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AEG has prevailed in the latest round of its venue battle with Live Nation and Azoff MSG Entertainment after British regulators told company officials they would not be investigating AEG’s policy of block booking the Staples Center in Los Angeles and the O2 Arena in London.

In September, AEG’s COO and chairman Jay Marciano told Billboard the company would continue to require acts seeking to play O2 Arena in London to also play Staples Center when routing through Los Angeles, and not play the Forum controlled by rivals Irving Azoff and James Dolan, executive chairman of the Madison Square Garden Company, which owns the Inglewood arena.

The move was a response to the alleged tying of Madison Square Garden and the Forum in July for several Roger Waters and Neil Diamond dates. At the time Azoff explained that “premium MSG nights” go to “loyal friends of the company” and said “playing the Forum — the obviously better music venue in Los Angeles — makes you a friend of the company.” He has since walked back those statements, telling Billboard on several occasions that there is no block-booking between the Garden and the Forum.

“A show can play (AEG’s) Staples Center and still play the Garden,” he told Billboardin August. “You might have to route around basketball and hockey, but you can still play the Garden no matter where you’ve played before.”

Marciano has told Billboard he is skeptical of those claims and earlier this month during an interview at Billboard Touring Conference in Los Angeles (Nov. 14-15) said he will continue the practice until there is “a comfort level” and he feels “it is believable [that MSG is not block booking]. We have to see it through actions moving forward.”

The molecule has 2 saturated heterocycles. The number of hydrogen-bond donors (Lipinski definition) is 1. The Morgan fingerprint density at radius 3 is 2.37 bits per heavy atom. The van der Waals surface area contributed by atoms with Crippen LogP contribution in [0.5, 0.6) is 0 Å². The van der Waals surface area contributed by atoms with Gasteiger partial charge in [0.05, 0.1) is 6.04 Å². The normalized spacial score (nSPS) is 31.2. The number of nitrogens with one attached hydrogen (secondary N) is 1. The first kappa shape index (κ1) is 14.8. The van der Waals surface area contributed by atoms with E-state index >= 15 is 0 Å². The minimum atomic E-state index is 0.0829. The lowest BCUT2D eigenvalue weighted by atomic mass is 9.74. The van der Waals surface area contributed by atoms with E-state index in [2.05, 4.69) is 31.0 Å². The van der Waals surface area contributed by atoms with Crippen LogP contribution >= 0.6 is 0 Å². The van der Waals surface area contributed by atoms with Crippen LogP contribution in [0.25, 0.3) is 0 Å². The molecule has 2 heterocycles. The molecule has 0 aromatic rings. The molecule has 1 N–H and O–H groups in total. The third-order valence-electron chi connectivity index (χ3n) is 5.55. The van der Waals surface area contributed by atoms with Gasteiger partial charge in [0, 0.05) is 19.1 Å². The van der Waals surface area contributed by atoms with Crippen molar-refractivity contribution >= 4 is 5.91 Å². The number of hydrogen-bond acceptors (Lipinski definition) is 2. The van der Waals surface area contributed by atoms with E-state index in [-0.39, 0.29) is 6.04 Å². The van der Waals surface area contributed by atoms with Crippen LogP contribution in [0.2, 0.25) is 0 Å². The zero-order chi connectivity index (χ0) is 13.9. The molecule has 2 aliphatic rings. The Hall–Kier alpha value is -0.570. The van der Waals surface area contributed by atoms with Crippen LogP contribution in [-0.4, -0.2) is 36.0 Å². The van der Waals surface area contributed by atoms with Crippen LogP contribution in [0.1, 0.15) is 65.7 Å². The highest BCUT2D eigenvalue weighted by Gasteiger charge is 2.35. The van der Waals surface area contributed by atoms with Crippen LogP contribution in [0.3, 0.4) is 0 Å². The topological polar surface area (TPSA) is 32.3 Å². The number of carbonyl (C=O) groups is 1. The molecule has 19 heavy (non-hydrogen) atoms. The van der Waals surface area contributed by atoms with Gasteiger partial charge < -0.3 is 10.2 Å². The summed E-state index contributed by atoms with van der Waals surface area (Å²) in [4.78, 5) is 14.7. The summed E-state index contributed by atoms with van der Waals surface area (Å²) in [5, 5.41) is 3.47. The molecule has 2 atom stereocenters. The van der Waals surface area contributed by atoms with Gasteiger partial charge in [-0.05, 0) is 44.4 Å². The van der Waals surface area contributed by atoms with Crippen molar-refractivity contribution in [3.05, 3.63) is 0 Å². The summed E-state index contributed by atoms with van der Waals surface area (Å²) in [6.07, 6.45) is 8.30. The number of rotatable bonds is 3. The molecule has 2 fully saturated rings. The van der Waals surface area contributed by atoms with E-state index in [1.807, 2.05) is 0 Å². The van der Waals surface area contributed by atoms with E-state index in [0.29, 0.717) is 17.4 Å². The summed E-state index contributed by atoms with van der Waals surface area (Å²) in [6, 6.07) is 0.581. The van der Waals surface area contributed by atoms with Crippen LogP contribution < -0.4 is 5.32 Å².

The decision to force acts that play Staples Center to also play O2 (AEG owns both buildings) was challenged by Live Nation U.K. chairman Denis Desmond, who confirmed to Billboard in August he had filed a complaint with the Competition and Market Authority (CMA) about the arrangement, which he said violated British competition and anti-trust laws.

Last week, CMA officials contacted AEG and Live Nation and said they did not plan to investigate the matter, saying the dispute began in Los Angeles and should be settled in California.

“Following their consideration of Live Nation’s complaint regarding our joint booking policy, we can confirm that the UK Competition Authority (the Competition and Markets Authority), has decided not to open an investigation,” a statement from AEG reads. “We are pleased with the CMA’s decision — it is the conclusion we always expected them to reach.”

Billboard reached out to Azoff and did not receive a comment for this article, but insiders say Live Nation and MSG are weighing their options, which could include asking the U.S. Department of Justice or California Attorney General Xavier Becerra to investigate the matter. There’s also the possibility of a private lawsuit or a challenge to the legality of any pairing contract.

What would it take to repeal the policy? Namely, proof that MSG and the Forum aren’t block-booking, Marciano says. “I’ll believe it when I route [AEG’s] next tour and we don’t get blocked from playing the Garden,” he told Billboard in September.

 

This article was originally posted on BILLBOARD.COM